Brexit: UK feed industry seeks political intervention to solve export challenges

By Jane Byrne contact

- Last updated on GMT

© GettyImages/Cristian Storto Fotografia
© GettyImages/Cristian Storto Fotografia

Related tags: Brexit, exports

Political action is required to resolve the problems facing British animal feed businesses that export feed materials and finished feeds to the EU and Northern Ireland.

British feed companies are seeing lost revenue, delays and increased costs sending goods to Northern Irish and EU customers, warned industry body, the Agricultural Industries Confederation (AIC), which referenced the onset of such difficulties​ in emailed comments to this site in January.

"The export situation has deteriorated [since mid-January] in that what we initially considered were teething problems are now seen as issues over non-harmonised interpretation of EU sanitary and phyto-sanitary requirements and some extremely complex issues surrounding the export of feeds containing animal byproducts," ​James McCulloch, head of feed sector, AIC, told us today.

Premixtures and complementary feed movements are most impacted, he said. But compound feed going to NI and specialist compounds like fish feed heading to Ireland are also on the AIC's radar in this respect, said McCulloch.


After months of negotiations, on December 24, the UK and the European Union (EU) finally announced a deal had been agreed between both parties that would define their future relationship. It came into effect on December 31, 2020. The current implementation of that EU-UK Trade and Co-operation Agreement (TCA), though, is causing significant problems in the export of specific feed products.

In preparation for EU exit, UK manufacturers and supplier of feeds and feed materials were assured that Export Health Certificates (EHCs) would not be required on exports of feeds and feed materials containing no animal products to the EU or Northern Ireland. Nearly six weeks in, this is not the case, said the AIC.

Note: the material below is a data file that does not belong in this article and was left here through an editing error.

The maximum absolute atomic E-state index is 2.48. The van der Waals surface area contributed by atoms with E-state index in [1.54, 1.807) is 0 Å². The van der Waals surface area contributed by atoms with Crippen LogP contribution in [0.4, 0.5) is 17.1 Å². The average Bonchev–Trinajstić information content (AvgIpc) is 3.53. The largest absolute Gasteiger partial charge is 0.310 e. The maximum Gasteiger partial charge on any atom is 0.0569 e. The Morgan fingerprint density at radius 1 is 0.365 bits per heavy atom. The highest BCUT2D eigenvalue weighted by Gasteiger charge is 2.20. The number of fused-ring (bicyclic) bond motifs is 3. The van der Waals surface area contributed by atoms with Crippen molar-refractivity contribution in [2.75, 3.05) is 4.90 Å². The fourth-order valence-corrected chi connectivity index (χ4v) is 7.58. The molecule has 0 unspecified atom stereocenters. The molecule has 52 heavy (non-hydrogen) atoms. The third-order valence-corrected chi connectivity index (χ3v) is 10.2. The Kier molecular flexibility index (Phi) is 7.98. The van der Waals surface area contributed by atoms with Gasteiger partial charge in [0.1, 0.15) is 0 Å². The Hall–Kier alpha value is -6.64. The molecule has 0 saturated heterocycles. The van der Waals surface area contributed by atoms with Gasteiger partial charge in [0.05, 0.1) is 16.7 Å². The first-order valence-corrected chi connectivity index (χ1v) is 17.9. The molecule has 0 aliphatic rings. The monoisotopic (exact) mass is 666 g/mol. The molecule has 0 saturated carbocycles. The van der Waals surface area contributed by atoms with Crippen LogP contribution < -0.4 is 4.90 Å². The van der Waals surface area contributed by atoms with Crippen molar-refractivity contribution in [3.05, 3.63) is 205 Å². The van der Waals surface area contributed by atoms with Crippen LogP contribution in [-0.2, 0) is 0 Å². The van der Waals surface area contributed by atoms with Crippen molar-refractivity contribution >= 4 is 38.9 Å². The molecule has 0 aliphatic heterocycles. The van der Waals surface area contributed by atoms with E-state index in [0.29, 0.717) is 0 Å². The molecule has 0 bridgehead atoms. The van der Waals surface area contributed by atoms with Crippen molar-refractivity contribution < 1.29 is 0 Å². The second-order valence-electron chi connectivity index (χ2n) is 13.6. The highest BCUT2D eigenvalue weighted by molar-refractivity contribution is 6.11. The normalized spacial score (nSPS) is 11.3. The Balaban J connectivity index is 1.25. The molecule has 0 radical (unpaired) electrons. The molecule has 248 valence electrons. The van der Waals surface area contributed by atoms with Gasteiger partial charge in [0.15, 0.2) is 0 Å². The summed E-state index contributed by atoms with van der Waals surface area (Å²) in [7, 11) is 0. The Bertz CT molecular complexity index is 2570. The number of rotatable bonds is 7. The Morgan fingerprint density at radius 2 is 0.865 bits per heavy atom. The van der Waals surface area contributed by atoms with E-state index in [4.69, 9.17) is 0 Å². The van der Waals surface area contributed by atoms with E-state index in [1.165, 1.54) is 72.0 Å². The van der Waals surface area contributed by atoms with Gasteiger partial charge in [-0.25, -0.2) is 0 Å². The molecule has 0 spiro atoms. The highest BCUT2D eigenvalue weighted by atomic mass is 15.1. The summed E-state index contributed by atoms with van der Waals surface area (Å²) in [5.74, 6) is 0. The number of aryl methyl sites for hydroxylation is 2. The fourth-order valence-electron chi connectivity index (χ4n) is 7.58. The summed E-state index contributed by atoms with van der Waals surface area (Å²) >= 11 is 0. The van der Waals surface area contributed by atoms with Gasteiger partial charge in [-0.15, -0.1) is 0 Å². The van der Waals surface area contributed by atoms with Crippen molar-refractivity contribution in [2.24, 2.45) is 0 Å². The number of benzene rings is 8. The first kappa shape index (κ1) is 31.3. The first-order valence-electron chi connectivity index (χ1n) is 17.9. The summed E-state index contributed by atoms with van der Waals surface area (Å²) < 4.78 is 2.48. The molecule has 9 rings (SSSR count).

Last month, we spoke to Declan Billington, CEO of John Thompson and Sons, the largest animal feed processor in Northern Ireland (NI), who told us​ about some of the challenges the TCA between the EU and the UK has created as regards the import of feed related products from GB into NI.

Political mediation needed 

In a letter sent to the UK’s minister for the Cabinet Office, Michael Gove MP, Robert Sheasby, AIC chief executive, commented:

“After a month of trying to achieve technical solutions to the export problems faced by feed businesses, it is clear that this issue cannot be resolved without political intervention.

“Problems have been particularly challenging for feeds containing animal by products such as milk and milk derived products, gelatin and collagen, hydrolyzed proteins, eggs, dicalcium phosphate, chondroitin and glucosamine.

“The requirement to complete Export Health Certificates (EHC)s for feeds containing these products is particularly challenging as suitable EHCs do not exist and GB suppliers are not listed on EU approved establishment lists to supply such feeds into the EU.

“Our members, ranging from multinational businesses to SMEs, have found no way of practically exporting such feeds to the EU and Northern Ireland.”

Sheasby said it was “troubling”​ that each EU member state has different procedures for importing feeds from GB, leaving British businesses at a loss in how to proceed. “We have raised this issue frequently in the last month with Defra [Department of Environment, Food and Rural Affairs] and APHA [The Animal and Plant Health Agency] colleagues, however we have not been given any clear guidance on how to resolve this.”

The AIC has asked Minister Gove to raise the issue with the EU Commission as a matter of urgency, in order to achieve the clarification and certainty that feed sector businesses require. 

Pigs backed up on farms 

The UK pig sector is experiencing similar exporting constraints, following the implementation of the agreement on December 31, 2020.

UK pig representatives held crisis talks with government officials earlier this week to discuss a 'perfect storm' of events that has seen thousands of pigs build up on farms due to both COVID-19 problems in pork plants, coupled with a lack of China re-certification for several abattoirs, and the export disruption since January. 

Related topics: Regulation

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